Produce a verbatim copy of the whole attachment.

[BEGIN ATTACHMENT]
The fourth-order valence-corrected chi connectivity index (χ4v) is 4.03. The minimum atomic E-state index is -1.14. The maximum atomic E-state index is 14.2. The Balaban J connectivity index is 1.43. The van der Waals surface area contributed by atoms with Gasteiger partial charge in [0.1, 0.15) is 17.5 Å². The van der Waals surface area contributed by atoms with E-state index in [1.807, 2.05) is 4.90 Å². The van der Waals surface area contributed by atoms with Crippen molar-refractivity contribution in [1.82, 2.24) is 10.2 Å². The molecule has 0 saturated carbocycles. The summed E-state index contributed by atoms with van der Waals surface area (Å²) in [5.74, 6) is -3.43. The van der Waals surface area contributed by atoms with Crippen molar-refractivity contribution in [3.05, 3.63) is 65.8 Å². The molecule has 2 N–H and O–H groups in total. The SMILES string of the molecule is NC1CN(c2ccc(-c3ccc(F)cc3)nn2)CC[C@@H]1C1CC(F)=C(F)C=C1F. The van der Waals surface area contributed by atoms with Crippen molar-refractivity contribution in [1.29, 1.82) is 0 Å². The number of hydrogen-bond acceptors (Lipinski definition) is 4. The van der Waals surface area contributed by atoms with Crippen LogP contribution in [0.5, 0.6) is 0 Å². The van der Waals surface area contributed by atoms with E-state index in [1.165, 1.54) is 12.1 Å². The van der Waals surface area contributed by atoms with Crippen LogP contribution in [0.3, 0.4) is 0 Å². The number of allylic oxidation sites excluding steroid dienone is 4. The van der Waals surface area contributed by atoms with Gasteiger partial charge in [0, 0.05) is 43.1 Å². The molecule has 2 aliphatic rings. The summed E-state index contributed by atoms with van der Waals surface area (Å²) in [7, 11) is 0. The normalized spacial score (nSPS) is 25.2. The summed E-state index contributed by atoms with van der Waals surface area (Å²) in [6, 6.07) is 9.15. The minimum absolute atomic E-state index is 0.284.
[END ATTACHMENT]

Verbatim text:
The fourth-order valence-corrected chi connectivity index (χ4v) is 4.03. The minimum atomic E-state index is -1.14. The maximum atomic E-state index is 14.2. The Balaban J connectivity index is 1.43. The van der Waals surface area contributed by atoms with Gasteiger partial charge in [0.1, 0.15) is 17.5 Å². The van der Waals surface area contributed by atoms with E-state index in [1.807, 2.05) is 4.90 Å². The van der Waals surface area contributed by atoms with Crippen molar-refractivity contribution in [1.82, 2.24) is 10.2 Å². The molecule has 0 saturated carbocycles. The summed E-state index contributed by atoms with van der Waals surface area (Å²) in [5.74, 6) is -3.43. The van der Waals surface area contributed by atoms with Crippen molar-refractivity contribution in [3.05, 3.63) is 65.8 Å². The molecule has 2 N–H and O–H groups in total. The SMILES string of the molecule is NC1CN(c2ccc(-c3ccc(F)cc3)nn2)CC[C@@H]1C1CC(F)=C(F)C=C1F. The van der Waals surface area contributed by atoms with Crippen molar-refractivity contribution in [1.29, 1.82) is 0 Å². The number of hydrogen-bond acceptors (Lipinski definition) is 4. The van der Waals surface area contributed by atoms with Crippen LogP contribution in [0.5, 0.6) is 0 Å². The van der Waals surface area contributed by atoms with E-state index in [1.165, 1.54) is 12.1 Å². The van der Waals surface area contributed by atoms with Crippen LogP contribution in [0.3, 0.4) is 0 Å². The number of allylic oxidation sites excluding steroid dienone is 4. The van der Waals surface area contributed by atoms with Gasteiger partial charge in [0, 0.05) is 43.1 Å². The molecule has 2 aliphatic rings. The summed E-state index contributed by atoms with van der Waals surface area (Å²) in [7, 11) is 0. The normalized spacial score (nSPS) is 25.2. The summed E-state index contributed by atoms with van der Waals surface area (Å²) in [6, 6.07) is 9.15. The minimum absolute atomic E-state index is 0.284.